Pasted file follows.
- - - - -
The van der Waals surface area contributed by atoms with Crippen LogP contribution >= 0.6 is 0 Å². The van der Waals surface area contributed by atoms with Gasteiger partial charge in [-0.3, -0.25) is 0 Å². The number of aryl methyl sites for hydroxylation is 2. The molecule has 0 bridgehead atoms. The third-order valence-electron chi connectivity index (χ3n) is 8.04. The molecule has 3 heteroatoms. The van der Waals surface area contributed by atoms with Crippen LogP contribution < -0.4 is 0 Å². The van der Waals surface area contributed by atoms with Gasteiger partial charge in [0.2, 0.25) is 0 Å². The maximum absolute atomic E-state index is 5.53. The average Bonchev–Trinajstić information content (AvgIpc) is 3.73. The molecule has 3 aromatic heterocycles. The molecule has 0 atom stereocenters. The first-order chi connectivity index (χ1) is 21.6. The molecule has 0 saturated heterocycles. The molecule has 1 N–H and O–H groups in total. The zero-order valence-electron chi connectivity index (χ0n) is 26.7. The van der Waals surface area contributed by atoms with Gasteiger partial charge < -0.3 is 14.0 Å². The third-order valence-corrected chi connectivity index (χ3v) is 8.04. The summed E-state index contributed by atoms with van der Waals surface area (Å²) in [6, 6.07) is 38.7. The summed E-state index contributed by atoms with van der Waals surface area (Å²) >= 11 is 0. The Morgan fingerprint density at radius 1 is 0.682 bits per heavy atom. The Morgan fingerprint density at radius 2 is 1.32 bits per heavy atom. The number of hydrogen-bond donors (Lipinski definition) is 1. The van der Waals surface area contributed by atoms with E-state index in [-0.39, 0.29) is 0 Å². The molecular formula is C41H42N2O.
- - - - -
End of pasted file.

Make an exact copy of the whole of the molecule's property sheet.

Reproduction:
The van der Waals surface area contributed by atoms with Crippen LogP contribution >= 0.6 is 0 Å². The van der Waals surface area contributed by atoms with Gasteiger partial charge in [-0.3, -0.25) is 0 Å². The number of aryl methyl sites for hydroxylation is 2. The molecule has 0 bridgehead atoms. The third-order valence-electron chi connectivity index (χ3n) is 8.04. The molecule has 3 heteroatoms. The van der Waals surface area contributed by atoms with Crippen LogP contribution < -0.4 is 0 Å². The van der Waals surface area contributed by atoms with Gasteiger partial charge in [0.2, 0.25) is 0 Å². The maximum absolute atomic E-state index is 5.53. The average Bonchev–Trinajstić information content (AvgIpc) is 3.73. The molecule has 3 aromatic heterocycles. The molecule has 0 atom stereocenters. The first-order chi connectivity index (χ1) is 21.6. The molecule has 0 saturated heterocycles. The molecule has 1 N–H and O–H groups in total. The zero-order valence-electron chi connectivity index (χ0n) is 26.7. The van der Waals surface area contributed by atoms with Gasteiger partial charge < -0.3 is 14.0 Å². The third-order valence-corrected chi connectivity index (χ3v) is 8.04. The summed E-state index contributed by atoms with van der Waals surface area (Å²) in [6, 6.07) is 38.7. The summed E-state index contributed by atoms with van der Waals surface area (Å²) >= 11 is 0. The Morgan fingerprint density at radius 1 is 0.682 bits per heavy atom. The Morgan fingerprint density at radius 2 is 1.32 bits per heavy atom. The number of hydrogen-bond donors (Lipinski definition) is 1. The van der Waals surface area contributed by atoms with E-state index in [-0.39, 0.29) is 0 Å². The molecular formula is C41H42N2O.